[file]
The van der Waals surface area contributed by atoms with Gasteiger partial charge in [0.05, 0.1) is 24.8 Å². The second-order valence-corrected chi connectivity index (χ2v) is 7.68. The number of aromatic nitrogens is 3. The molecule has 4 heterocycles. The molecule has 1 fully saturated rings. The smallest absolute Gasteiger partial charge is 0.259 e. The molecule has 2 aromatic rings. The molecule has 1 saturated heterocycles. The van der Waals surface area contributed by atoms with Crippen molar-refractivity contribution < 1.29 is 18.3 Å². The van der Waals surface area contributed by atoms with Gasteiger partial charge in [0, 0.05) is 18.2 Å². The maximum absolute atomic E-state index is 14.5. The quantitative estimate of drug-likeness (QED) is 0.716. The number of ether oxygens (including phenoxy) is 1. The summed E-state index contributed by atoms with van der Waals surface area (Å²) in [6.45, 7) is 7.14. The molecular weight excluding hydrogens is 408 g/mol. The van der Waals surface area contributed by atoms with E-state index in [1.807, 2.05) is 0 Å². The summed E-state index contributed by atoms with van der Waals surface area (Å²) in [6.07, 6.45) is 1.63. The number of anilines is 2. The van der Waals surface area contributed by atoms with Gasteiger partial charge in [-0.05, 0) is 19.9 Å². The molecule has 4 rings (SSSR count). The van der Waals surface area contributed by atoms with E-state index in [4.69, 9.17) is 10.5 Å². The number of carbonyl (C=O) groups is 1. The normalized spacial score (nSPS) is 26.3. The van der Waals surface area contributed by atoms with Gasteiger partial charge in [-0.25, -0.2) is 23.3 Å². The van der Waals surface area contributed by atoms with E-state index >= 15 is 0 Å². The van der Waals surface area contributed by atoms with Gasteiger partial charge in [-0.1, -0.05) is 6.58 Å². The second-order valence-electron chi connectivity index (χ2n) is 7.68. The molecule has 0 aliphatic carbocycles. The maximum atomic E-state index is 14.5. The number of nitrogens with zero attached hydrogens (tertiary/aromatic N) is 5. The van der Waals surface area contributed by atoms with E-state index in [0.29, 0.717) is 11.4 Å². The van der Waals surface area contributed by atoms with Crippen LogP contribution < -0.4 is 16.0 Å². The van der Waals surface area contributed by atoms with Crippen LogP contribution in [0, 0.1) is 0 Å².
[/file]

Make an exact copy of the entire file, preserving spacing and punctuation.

The van der Waals surface area contributed by atoms with Gasteiger partial charge in [0.05, 0.1) is 24.8 Å². The second-order valence-corrected chi connectivity index (χ2v) is 7.68. The number of aromatic nitrogens is 3. The molecule has 4 heterocycles. The molecule has 1 fully saturated rings. The smallest absolute Gasteiger partial charge is 0.259 e. The molecule has 2 aromatic rings. The molecule has 1 saturated heterocycles. The van der Waals surface area contributed by atoms with Crippen molar-refractivity contribution < 1.29 is 18.3 Å². The van der Waals surface area contributed by atoms with Gasteiger partial charge in [0, 0.05) is 18.2 Å². The maximum absolute atomic E-state index is 14.5. The quantitative estimate of drug-likeness (QED) is 0.716. The number of ether oxygens (including phenoxy) is 1. The summed E-state index contributed by atoms with van der Waals surface area (Å²) in [6.45, 7) is 7.14. The molecular weight excluding hydrogens is 408 g/mol. The van der Waals surface area contributed by atoms with E-state index in [1.807, 2.05) is 0 Å². The summed E-state index contributed by atoms with van der Waals surface area (Å²) in [6.07, 6.45) is 1.63. The number of anilines is 2. The van der Waals surface area contributed by atoms with Gasteiger partial charge in [-0.05, 0) is 19.9 Å². The molecule has 4 rings (SSSR count). The van der Waals surface area contributed by atoms with E-state index in [4.69, 9.17) is 10.5 Å². The number of carbonyl (C=O) groups is 1. The normalized spacial score (nSPS) is 26.3. The van der Waals surface area contributed by atoms with Gasteiger partial charge in [-0.25, -0.2) is 23.3 Å². The van der Waals surface area contributed by atoms with E-state index >= 15 is 0 Å². The van der Waals surface area contributed by atoms with Gasteiger partial charge in [-0.1, -0.05) is 6.58 Å². The second-order valence-electron chi connectivity index (χ2n) is 7.68. The molecule has 0 aliphatic carbocycles. The maximum atomic E-state index is 14.5. The number of nitrogens with zero attached hydrogens (tertiary/aromatic N) is 5. The van der Waals surface area contributed by atoms with E-state index in [0.29, 0.717) is 11.4 Å². The van der Waals surface area contributed by atoms with Crippen LogP contribution < -0.4 is 16.0 Å². The van der Waals surface area contributed by atoms with Crippen LogP contribution in [0, 0.1) is 0 Å².